And so I was just using it in class and people kept telling me you need to market  this… you need to do this you need to do  that…
I ended up applying for my first grant. It’s a grant called  the Creative Work Fund. It was a partnership with this organization called the African Scientific  Institute out here in Oakland. We got the grant. $35,000 grant. I was able to produce a play, the CD and pay a lot of people in my community as well to perform  and got other artist involved to  record with me. That’s about 10 years ago. I’m still doing it to this day. Outperforming , online sales. It became half of my career. I’m still an after school teacher but I do a lot of Hip Science. I enjoy it!

TR in conversation with Naru:
What was that reaction like from the other teachers? Were they cool with this or did you get any negative feedback from them?

Naru:
They were amazed. First of all I don’t think any of them knew I rapped. I don’t know why but I kind of kept that part of my life separate  from working with the children and never realized that was one of my strengths.
I should have been using it all along.
I never even thought it would be anything like that. I just wanted my kids to learn.

TR:
And it wasn’t just his kids that were learning.
Shortly after releasing the CD series he received a call from a company interested in the product.
Naru:
This company, it’s called Overbrook Entertainment and they wanted to buy [laughter] my whole business. I’m like what? I’m not selling my business. And it turns out that was Will Smith’s company. He was in town  in San Francisco  shooting the Pursuit of Happiness  and I don’t know how  he got my CD’s  but his kids were listening  to it. I never finished the negotiations because  they were talking about they wanted to have all the marketing … I wasn’t looking to sell. It was like  this  is my baby right here!

I was like wow, I know I’m doing something now if their trying to buy  my company man! [Laughs fade away…]

***

TR:
Doing something now, well that sounds like Naru’s default mode…
He creates music with his daughter who herself is a singer and rapper at the Oakland School for the Arts.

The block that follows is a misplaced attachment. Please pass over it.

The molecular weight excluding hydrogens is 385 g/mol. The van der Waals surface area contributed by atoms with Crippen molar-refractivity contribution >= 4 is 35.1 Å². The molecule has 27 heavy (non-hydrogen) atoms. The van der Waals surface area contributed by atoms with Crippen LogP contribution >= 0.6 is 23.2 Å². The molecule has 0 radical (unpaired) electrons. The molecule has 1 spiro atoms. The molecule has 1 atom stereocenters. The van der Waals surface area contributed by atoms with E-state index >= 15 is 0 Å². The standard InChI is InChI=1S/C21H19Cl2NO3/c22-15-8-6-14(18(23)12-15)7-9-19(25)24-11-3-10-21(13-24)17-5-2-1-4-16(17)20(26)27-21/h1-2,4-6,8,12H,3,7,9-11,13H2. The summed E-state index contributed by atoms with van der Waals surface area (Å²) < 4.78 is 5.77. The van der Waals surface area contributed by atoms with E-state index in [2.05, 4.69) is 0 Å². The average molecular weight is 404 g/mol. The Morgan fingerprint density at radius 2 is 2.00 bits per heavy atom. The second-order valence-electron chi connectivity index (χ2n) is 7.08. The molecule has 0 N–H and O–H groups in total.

Naru:
Matter of fact, the first song she ever wrote with me  she was 3. It was called love is the thing It’s featured on Rosie O’Donnell Family is a Family documentary. We did a video for it and everything. It was real cool!

TR:
Over several summers, the two have written a book that’s now complete and he and his daughter are creating an accompanying soundtrack.

Naru:
It’s called Panela’s Journey. It’s a very fanciful tale of a young girl who’s struggling with her identity  in the world and  her place in the world and wondering why the world is the way it is. She seeks refuge in a fanciful place.
That  one should be coming out soon as well. We’re gonna have some augmented reality, apps that go along  with the book.

TR:
Continuing to put out his own music, his latest project should be out soon.

Naru:
Naru and Strong Soul and we are The Living Room Legends!

TR:
I have some links on the blog… Reid my mind .com if you want to check out more on both Leroy and Naru.

Salute to both of these brothers for the good work their doing, truly expanding the culture.

I don’t know about you but I feel like I have to start producing some    more content!

n that note, make sure you subscribe to this podcast.
Go to your podcast app of choice and search for Reid My Mind Radio… that’s R E I D.
You can also follow me on Sound Cloud soundcloud.com/t-Reid.

[Audio: RMMRadio Theme]
Thanks for listening.

Peace!

Hide the transcript

Reid My Mind Radio – Hey Stacey, This, Is Black History

Wednesday, February 10th, 2016

With talk about Black History Month and the comments of Stacey Dash and anyone who believes serving an disenfranchised population is somehow racist… well I felt the need to share what’s on my mind and give my view of Black History Month.

 

Do you think you know where I fall in the argument? Only one way to find out… Hit Play!

 

Just Telling it Like It Is

Friday, April 6th, 2012

Gil Noble and his award winning program Like It Is, represents some true milestones in my life. With his recent death, due to complications from a stroke last summer, I can’t help but reflect on what his show meant to me. If my life were a movie, Like It Is would have to be included on a television screen in at least two or three scenes.